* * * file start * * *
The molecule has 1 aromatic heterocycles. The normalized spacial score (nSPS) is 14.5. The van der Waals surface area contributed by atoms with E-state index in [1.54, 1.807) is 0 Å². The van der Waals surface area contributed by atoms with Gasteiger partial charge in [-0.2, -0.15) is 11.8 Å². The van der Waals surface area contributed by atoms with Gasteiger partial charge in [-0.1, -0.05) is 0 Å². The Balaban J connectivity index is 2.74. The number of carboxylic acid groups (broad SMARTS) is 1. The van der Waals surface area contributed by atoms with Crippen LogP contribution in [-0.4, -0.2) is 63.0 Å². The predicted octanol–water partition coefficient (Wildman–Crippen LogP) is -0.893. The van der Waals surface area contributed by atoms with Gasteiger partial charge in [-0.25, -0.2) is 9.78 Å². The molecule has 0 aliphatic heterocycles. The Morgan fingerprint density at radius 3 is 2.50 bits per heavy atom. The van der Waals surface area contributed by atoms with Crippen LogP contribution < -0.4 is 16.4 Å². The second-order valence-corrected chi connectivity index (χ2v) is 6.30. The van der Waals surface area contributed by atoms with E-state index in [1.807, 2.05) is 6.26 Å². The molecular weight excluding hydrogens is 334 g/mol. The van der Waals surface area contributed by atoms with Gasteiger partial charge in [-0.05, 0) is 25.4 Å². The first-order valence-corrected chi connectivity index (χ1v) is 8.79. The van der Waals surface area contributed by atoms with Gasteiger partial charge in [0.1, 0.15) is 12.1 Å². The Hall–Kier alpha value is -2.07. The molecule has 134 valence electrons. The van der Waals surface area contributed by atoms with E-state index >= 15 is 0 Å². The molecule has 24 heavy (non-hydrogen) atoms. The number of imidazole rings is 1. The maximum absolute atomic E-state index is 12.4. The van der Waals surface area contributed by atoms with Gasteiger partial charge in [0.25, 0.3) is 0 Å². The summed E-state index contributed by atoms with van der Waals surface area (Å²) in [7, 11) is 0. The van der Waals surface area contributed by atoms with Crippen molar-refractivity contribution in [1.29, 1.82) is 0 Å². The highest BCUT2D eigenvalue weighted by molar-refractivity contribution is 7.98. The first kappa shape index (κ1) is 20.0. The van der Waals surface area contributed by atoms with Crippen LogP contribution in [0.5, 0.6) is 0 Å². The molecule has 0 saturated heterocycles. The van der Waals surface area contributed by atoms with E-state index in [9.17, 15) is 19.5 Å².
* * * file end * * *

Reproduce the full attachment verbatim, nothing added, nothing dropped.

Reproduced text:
The molecule has 1 aromatic heterocycles. The normalized spacial score (nSPS) is 14.5. The van der Waals surface area contributed by atoms with E-state index in [1.54, 1.807) is 0 Å². The van der Waals surface area contributed by atoms with Gasteiger partial charge in [-0.2, -0.15) is 11.8 Å². The van der Waals surface area contributed by atoms with Gasteiger partial charge in [-0.1, -0.05) is 0 Å². The Balaban J connectivity index is 2.74. The number of carboxylic acid groups (broad SMARTS) is 1. The van der Waals surface area contributed by atoms with Crippen LogP contribution in [-0.4, -0.2) is 63.0 Å². The predicted octanol–water partition coefficient (Wildman–Crippen LogP) is -0.893. The van der Waals surface area contributed by atoms with Gasteiger partial charge in [-0.25, -0.2) is 9.78 Å². The molecule has 0 aliphatic heterocycles. The Morgan fingerprint density at radius 3 is 2.50 bits per heavy atom. The van der Waals surface area contributed by atoms with Crippen LogP contribution < -0.4 is 16.4 Å². The second-order valence-corrected chi connectivity index (χ2v) is 6.30. The van der Waals surface area contributed by atoms with E-state index in [1.807, 2.05) is 6.26 Å². The molecular weight excluding hydrogens is 334 g/mol. The van der Waals surface area contributed by atoms with Gasteiger partial charge in [-0.05, 0) is 25.4 Å². The first-order valence-corrected chi connectivity index (χ1v) is 8.79. The van der Waals surface area contributed by atoms with Gasteiger partial charge in [0.1, 0.15) is 12.1 Å². The Hall–Kier alpha value is -2.07. The molecule has 134 valence electrons. The van der Waals surface area contributed by atoms with E-state index >= 15 is 0 Å². The molecule has 24 heavy (non-hydrogen) atoms. The number of imidazole rings is 1. The maximum absolute atomic E-state index is 12.4. The van der Waals surface area contributed by atoms with Gasteiger partial charge in [0.25, 0.3) is 0 Å². The summed E-state index contributed by atoms with van der Waals surface area (Å²) in [7, 11) is 0. The van der Waals surface area contributed by atoms with Crippen molar-refractivity contribution in [1.29, 1.82) is 0 Å². The highest BCUT2D eigenvalue weighted by molar-refractivity contribution is 7.98. The first kappa shape index (κ1) is 20.0. The van der Waals surface area contributed by atoms with Crippen LogP contribution in [0.5, 0.6) is 0 Å². The molecule has 0 saturated heterocycles. The van der Waals surface area contributed by atoms with E-state index in [9.17, 15) is 19.5 Å².